Walking The Garth HillMonday January 23, 2017
Walks in South Wales 1 from Ty'n-y-Coed Car Park to top of Garth Hill
South Wales has beautiful countryside as well as a rich industrial heritage. And walking is the best way to see and photograph it.
My wife and I love walking and on Saturday 21st January 2017, we drove to the Ty'n-y-Coed car park near Caesars Arms Restaurant on the way to Creigiau. Despite the blue skies, it was cold, but the walk up to the top of the highest mountain in the area was sure to warm us up.
This is part of the 27 mile long Glamorgan Ridgeway Walk in South Wales. A selection of photographs taken on the walk can be seen in the Mountains Photographs section on my website.
From the car park, the walk starts gently through the old woods. The trees were leafless and the colours of the leaf coloured track were beautiful. The light disappears as you walk up a steep climb lined with evergreens (Craig Gwilym). There is a sense of foreboding in the dark shadows and it is a great relief when you finally break back out into the sunshine.
From the edge of the wood, you look across at an open field leading towards the Garth Hill. As you walk along the ridge, it is possible to look left and down towards Church Village and the surrounding towns. Due to the cold weather, there was a band of thin mist hovering above the buildings that just reduced the visibility. Sadly, I think this was trapped pollution, caught up in the still cold air of the winter's day.
Whilst walking along the fields and watching the sheep, houses could be seen tucked away behind the trees. What a fabulous place to live.
At the end of the field, we turned right onto the road that runs up the mountain between Efail Isaf and Pentyrch. After following the road for around 100m, we turned left to start the climb up to the top of the Garth Hill.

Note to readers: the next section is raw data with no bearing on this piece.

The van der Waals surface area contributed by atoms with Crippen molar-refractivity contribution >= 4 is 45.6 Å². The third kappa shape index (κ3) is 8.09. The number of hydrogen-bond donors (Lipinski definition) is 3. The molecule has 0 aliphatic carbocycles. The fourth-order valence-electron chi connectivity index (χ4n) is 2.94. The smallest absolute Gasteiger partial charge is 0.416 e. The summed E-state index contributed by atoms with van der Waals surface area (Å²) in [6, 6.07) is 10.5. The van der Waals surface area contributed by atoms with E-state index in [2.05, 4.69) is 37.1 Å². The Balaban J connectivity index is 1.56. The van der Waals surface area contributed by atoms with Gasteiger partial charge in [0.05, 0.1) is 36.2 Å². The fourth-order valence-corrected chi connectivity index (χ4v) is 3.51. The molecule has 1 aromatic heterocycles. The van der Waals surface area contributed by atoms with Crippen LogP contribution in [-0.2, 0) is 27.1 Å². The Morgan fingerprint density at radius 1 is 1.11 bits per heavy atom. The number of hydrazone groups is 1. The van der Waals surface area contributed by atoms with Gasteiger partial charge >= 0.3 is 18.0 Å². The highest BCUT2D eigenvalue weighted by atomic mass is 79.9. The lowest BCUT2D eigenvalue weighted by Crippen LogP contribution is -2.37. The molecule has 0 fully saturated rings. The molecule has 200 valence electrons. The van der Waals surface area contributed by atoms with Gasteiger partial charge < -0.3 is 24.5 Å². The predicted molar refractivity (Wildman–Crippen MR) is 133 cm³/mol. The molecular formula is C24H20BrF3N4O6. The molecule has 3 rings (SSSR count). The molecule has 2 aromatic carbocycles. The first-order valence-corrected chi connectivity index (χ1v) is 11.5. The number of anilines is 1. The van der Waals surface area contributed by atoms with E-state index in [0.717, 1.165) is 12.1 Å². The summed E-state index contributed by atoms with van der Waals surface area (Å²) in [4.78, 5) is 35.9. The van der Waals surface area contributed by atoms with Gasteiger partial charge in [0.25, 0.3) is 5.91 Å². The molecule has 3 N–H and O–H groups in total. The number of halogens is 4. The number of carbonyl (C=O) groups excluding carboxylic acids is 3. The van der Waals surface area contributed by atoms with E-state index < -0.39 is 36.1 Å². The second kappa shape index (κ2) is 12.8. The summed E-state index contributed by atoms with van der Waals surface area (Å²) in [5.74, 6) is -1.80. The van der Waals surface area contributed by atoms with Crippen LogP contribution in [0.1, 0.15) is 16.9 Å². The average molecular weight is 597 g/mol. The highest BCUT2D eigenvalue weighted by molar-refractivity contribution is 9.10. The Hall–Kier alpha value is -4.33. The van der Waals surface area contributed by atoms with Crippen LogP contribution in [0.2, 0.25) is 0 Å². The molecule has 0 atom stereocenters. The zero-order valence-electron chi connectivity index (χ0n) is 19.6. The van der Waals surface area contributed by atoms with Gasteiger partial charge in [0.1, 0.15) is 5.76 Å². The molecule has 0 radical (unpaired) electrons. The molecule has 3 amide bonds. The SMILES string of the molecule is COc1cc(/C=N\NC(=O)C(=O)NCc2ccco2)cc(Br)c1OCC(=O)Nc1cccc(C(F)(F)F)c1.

The steep tarmac road quickly turns into an off road track. The track was muddy although the cold weather meant that some was still hard and iced. As you climbed, so the views became increasingly spectacular.
The highest point on the Garth Hill is the Tumuli at 307 metres above sea level. At the top yu have an amazing panoramic view that takes in Cardiff to the south and the Brecon Beacons to the north. You can see the A470 disappearing north up the Taff Valley alongside the Taff River.
We then turned north-east and headed towards the edge of the Garth Hill. As we got closer, we could see a paraglider soaring in the air.
The Taff River facing side of the Garth Hill is not for the faint hearted. It is an almost vertical drop of over 250 metres down to Gwaelod-y-Garth. The view is breath-taking. Looking south, the River Taff meanders towards Cardiff and the coast. In the distance you can see iconic buildings like the Wales Millennium Centre and the Principality Stadium. Below, the River Taff follows the A470 through Taffs Well and then onto Pontypridd.
By now the temperature had dropped and you could feel the cold biting through our cold-weather clothing. We stopped and watched the paraglider before making the return journey down the mountain. By now the sun was dropping and as we walked back towards the Tumuli at the top, we saw and photographed the silhouettes of four cyclists as they climbed to the top.
It was a wonderful walk which took around 2 hours. Highly recommended.
A selection of photographs taken on the walk can be seen in the Mountain Photographs section on this website.
Paul Fears is a commercial and industrial photographer based in South Wales and covering the whole of the UK. For further information or to discuss a specific photography project, please contact Paul on:
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